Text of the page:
Annual income is at least 4 figures million yen and prize money…! The Realities of the “Supporting Foreigners” Behind the Breakthrough of Japan’s e-Sports Teams
A historic win against a strong opponent, China! As the market expands, popular players are now aiming for a new home, and the annual income is now more than 10 million yen!
With more than 100 million players worldwide and a market scale of more than 100 billion yen, e-sports continues to expand. In Japan, e-sports has exploded in popularity over the past several years, and the number of players in Japan is said to have reached 4 million.
One of the most popular games is “League of Legends (LoL),” a five-on-five team game originating in the U.S. It has more than 100 million players and league competitions are held in 11 countries and regions. The prize money for the world championship is about 330 million yen, and players from all over the world are competing to become the top 100 million players. China and South Korea are the most powerful countries in the world, with representative teams from these two countries competing for the championship every year.
In this exciting world, a popular Japanese team, DetonatioN FocusMe (DFM), recently achieved a first in Japan. Mr. Recruit, the game’s official caster, explains.
At the World Championships that started in September, we took one of the first three games against a very strong Chinese team, the champions of the Spring International Tournament. Although we ultimately lost, it was the first time a Japanese team had taken one from a strong opponent. Fans around the world were thrilled.
This accomplishment was made possible by the presence of “assistant foreigners,” who are allowed to play up to two assistant foreigners per team in the LoL World Championships. Therefore, DFM is scouting for top-level players from the “e-sports powerhouse” of South Korea, and is aiming to win the world championship.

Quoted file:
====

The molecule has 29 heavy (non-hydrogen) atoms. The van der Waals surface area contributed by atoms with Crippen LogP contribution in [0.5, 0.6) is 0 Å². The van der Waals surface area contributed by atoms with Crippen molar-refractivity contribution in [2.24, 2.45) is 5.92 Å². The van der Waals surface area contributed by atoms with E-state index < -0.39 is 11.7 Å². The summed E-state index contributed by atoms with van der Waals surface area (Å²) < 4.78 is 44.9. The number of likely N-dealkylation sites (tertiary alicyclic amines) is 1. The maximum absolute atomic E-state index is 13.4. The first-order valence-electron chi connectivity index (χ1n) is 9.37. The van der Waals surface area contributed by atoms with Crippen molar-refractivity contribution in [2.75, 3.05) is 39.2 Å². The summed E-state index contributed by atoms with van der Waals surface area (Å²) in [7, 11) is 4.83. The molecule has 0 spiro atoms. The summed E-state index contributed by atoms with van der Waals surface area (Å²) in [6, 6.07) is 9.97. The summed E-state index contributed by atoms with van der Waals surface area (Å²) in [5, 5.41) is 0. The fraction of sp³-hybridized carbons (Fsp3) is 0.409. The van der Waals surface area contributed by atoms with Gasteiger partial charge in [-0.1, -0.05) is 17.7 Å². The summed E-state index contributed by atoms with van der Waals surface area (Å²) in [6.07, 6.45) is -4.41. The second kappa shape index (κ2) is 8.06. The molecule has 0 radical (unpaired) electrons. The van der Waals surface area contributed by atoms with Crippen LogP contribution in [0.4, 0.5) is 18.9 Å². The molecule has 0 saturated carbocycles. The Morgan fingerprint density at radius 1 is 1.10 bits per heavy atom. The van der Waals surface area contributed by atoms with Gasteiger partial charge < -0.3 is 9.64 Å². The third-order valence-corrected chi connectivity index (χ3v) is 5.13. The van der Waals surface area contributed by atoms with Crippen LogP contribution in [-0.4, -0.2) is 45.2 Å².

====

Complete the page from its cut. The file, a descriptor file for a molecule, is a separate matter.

FRIDAY interviewed three “super-helper foreigners” who are living together in a dormitory in Tokyo.
Japan is similar to Korea in terms of diet and culture, so it’s easy to live here. There are teams in Brazil and Turkey, but the living environment is too different in those countries. Japan is close in distance and culture for Korean players, so I am very happy to have come to this country.”
The first player to answer our questions was Moon Jung-yong, 23, who goes by the name “Steele. In Korea, the culture of playing e-sports games at Internet cafes and other places from childhood is deeply rooted, and this has led to the birth of many outstanding players. Steele was originally a member of a top Korean team. Why did he move to Japan?
Steele said, “In Korea, the domestic level is high, so competition is fierce. I thought it would be more interesting to play for a Japanese team and aim for the world rather than competing there. Japan has the potential to become even stronger in the future.
Teamwork is the name of the game. The team members live together in a dormitory called a “gaming house” while practicing and aiming to compete in the world championships. Yahalon (real name Lee Chang-yu, 22), a former frontrunner in the Korean League, says that one of the reasons he chose Japan was because of the support he received while living in the dormitory.
At the gaming house, we are provided with a place to sleep and eat, so basically we don’t have to pay any living expenses. I appreciate the fact that I am provided with an environment where I can concentrate on my practice.
In addition to support in daily life, “treatment” was of course an important factor in his decision to transfer. Although the specific amount cannot be disclosed in the contract, the annual salary is guaranteed to be at least 40 million yen. If he performs well in tournaments, he will receive 10 million yen class prize money and incentives. The move to Japan seems attractive from a business standpoint as well.
When I told my former teammates in Korea about this treatment, they were envious (laughs). (Laughs.) Japan is also attractive in terms of treatment, so I think top players from all over the world will come to Japan in the future to help out.
Will they develop a sense of “belonging” while playing for a Japanese team? Harp (real name Lee Ji-young), who left Korea this year at the young age of 21, reveals, “Actually, at the beginning, I was like, ‘I don’t want to be accepted by Japanese fans.
In the beginning, I was worried about whether the Japanese fans would accept us. But through social networking and fan meetings, I realized firsthand that Japanese fans are supporting us. I hope that our victory will make e-sports in Japan even more exciting.
The “assistant foreigners” are bringing a new wind to the Japanese e-sports world. It may not be long before the Japanese team’s name becomes known around the world together with them.
From the December 30, 2022 issue of FRIDAY
PHOTO： Takeshi Maruyama